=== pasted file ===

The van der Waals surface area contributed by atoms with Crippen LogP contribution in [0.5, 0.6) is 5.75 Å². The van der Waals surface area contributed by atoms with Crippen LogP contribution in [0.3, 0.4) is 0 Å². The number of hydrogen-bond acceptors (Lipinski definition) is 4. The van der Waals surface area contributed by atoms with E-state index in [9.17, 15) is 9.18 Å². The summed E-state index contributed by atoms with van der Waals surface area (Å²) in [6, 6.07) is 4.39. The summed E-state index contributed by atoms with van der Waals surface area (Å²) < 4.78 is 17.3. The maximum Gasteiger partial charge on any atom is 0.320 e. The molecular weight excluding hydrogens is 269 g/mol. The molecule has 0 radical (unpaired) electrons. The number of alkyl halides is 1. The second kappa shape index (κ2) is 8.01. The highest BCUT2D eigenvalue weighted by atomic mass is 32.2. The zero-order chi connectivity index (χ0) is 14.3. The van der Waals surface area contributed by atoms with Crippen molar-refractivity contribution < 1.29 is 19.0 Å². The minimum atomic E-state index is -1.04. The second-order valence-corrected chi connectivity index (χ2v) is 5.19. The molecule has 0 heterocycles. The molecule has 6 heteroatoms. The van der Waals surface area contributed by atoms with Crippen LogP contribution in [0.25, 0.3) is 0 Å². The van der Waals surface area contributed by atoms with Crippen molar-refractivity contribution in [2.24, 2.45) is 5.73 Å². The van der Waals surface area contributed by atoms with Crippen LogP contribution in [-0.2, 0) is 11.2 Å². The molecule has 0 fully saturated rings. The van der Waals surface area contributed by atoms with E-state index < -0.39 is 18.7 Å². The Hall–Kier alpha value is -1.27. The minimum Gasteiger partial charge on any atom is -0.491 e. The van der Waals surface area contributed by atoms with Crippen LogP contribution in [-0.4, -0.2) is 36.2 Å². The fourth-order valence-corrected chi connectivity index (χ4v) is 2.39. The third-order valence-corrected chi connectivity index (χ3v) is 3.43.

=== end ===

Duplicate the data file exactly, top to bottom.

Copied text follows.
The van der Waals surface area contributed by atoms with Crippen LogP contribution in [0.5, 0.6) is 5.75 Å². The van der Waals surface area contributed by atoms with Crippen LogP contribution in [0.3, 0.4) is 0 Å². The number of hydrogen-bond acceptors (Lipinski definition) is 4. The van der Waals surface area contributed by atoms with E-state index in [9.17, 15) is 9.18 Å². The summed E-state index contributed by atoms with van der Waals surface area (Å²) in [6, 6.07) is 4.39. The summed E-state index contributed by atoms with van der Waals surface area (Å²) < 4.78 is 17.3. The maximum Gasteiger partial charge on any atom is 0.320 e. The molecular weight excluding hydrogens is 269 g/mol. The molecule has 0 radical (unpaired) electrons. The number of alkyl halides is 1. The second kappa shape index (κ2) is 8.01. The highest BCUT2D eigenvalue weighted by atomic mass is 32.2. The zero-order chi connectivity index (χ0) is 14.3. The van der Waals surface area contributed by atoms with Crippen molar-refractivity contribution < 1.29 is 19.0 Å². The minimum atomic E-state index is -1.04. The second-order valence-corrected chi connectivity index (χ2v) is 5.19. The molecule has 0 heterocycles. The molecule has 6 heteroatoms. The van der Waals surface area contributed by atoms with Crippen LogP contribution in [0.25, 0.3) is 0 Å². The van der Waals surface area contributed by atoms with Crippen molar-refractivity contribution in [2.24, 2.45) is 5.73 Å². The van der Waals surface area contributed by atoms with Crippen LogP contribution in [-0.2, 0) is 11.2 Å². The molecule has 0 fully saturated rings. The van der Waals surface area contributed by atoms with E-state index < -0.39 is 18.7 Å². The Hall–Kier alpha value is -1.27. The minimum Gasteiger partial charge on any atom is -0.491 e. The van der Waals surface area contributed by atoms with Crippen LogP contribution in [-0.4, -0.2) is 36.2 Å². The fourth-order valence-corrected chi connectivity index (χ4v) is 2.39. The third-order valence-corrected chi connectivity index (χ3v) is 3.43.